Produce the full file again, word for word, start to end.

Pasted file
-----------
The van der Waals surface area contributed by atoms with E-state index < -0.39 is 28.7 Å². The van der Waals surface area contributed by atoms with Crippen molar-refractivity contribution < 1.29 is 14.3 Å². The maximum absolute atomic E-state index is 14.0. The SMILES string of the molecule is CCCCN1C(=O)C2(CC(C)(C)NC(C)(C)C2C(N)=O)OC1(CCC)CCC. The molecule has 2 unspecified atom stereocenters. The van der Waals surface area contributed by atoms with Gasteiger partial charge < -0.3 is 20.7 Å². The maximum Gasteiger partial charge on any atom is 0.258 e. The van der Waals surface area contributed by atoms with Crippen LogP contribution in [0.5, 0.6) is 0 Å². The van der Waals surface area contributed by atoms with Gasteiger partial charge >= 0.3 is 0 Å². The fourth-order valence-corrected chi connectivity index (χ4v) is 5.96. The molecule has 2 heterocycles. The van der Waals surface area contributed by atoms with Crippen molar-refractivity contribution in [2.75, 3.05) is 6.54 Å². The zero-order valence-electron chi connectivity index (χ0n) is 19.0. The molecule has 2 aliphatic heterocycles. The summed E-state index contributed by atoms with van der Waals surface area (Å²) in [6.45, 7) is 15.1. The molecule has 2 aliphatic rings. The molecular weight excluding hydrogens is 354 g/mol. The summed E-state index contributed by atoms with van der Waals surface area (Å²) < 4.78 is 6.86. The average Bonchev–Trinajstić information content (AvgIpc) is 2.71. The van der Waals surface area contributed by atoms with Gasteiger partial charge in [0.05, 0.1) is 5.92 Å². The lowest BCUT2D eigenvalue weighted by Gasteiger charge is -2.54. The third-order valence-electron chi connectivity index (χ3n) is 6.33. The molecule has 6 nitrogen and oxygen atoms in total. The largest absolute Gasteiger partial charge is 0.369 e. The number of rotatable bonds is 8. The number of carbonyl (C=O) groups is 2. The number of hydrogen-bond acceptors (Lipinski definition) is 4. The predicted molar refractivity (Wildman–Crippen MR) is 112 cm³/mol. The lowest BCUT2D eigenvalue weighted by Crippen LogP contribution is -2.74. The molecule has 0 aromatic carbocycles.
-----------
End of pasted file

The van der Waals surface area contributed by atoms with E-state index < -0.39 is 28.7 Å². The van der Waals surface area contributed by atoms with Crippen molar-refractivity contribution < 1.29 is 14.3 Å². The maximum absolute atomic E-state index is 14.0. The SMILES string of the molecule is CCCCN1C(=O)C2(CC(C)(C)NC(C)(C)C2C(N)=O)OC1(CCC)CCC. The molecule has 2 unspecified atom stereocenters. The van der Waals surface area contributed by atoms with Gasteiger partial charge < -0.3 is 20.7 Å². The maximum Gasteiger partial charge on any atom is 0.258 e. The van der Waals surface area contributed by atoms with Crippen LogP contribution in [0.5, 0.6) is 0 Å². The van der Waals surface area contributed by atoms with Gasteiger partial charge >= 0.3 is 0 Å². The fourth-order valence-corrected chi connectivity index (χ4v) is 5.96. The molecule has 2 heterocycles. The van der Waals surface area contributed by atoms with Crippen molar-refractivity contribution in [2.75, 3.05) is 6.54 Å². The zero-order valence-electron chi connectivity index (χ0n) is 19.0. The molecule has 2 aliphatic heterocycles. The summed E-state index contributed by atoms with van der Waals surface area (Å²) in [6.45, 7) is 15.1. The molecule has 2 aliphatic rings. The molecular weight excluding hydrogens is 354 g/mol. The summed E-state index contributed by atoms with van der Waals surface area (Å²) < 4.78 is 6.86. The average Bonchev–Trinajstić information content (AvgIpc) is 2.71. The van der Waals surface area contributed by atoms with Gasteiger partial charge in [0.05, 0.1) is 5.92 Å². The lowest BCUT2D eigenvalue weighted by Gasteiger charge is -2.54. The third-order valence-electron chi connectivity index (χ3n) is 6.33. The molecule has 6 nitrogen and oxygen atoms in total. The largest absolute Gasteiger partial charge is 0.369 e. The number of rotatable bonds is 8. The number of carbonyl (C=O) groups is 2. The number of hydrogen-bond acceptors (Lipinski definition) is 4. The predicted molar refractivity (Wildman–Crippen MR) is 112 cm³/mol. The lowest BCUT2D eigenvalue weighted by Crippen LogP contribution is -2.74. The molecule has 0 aromatic carbocycles.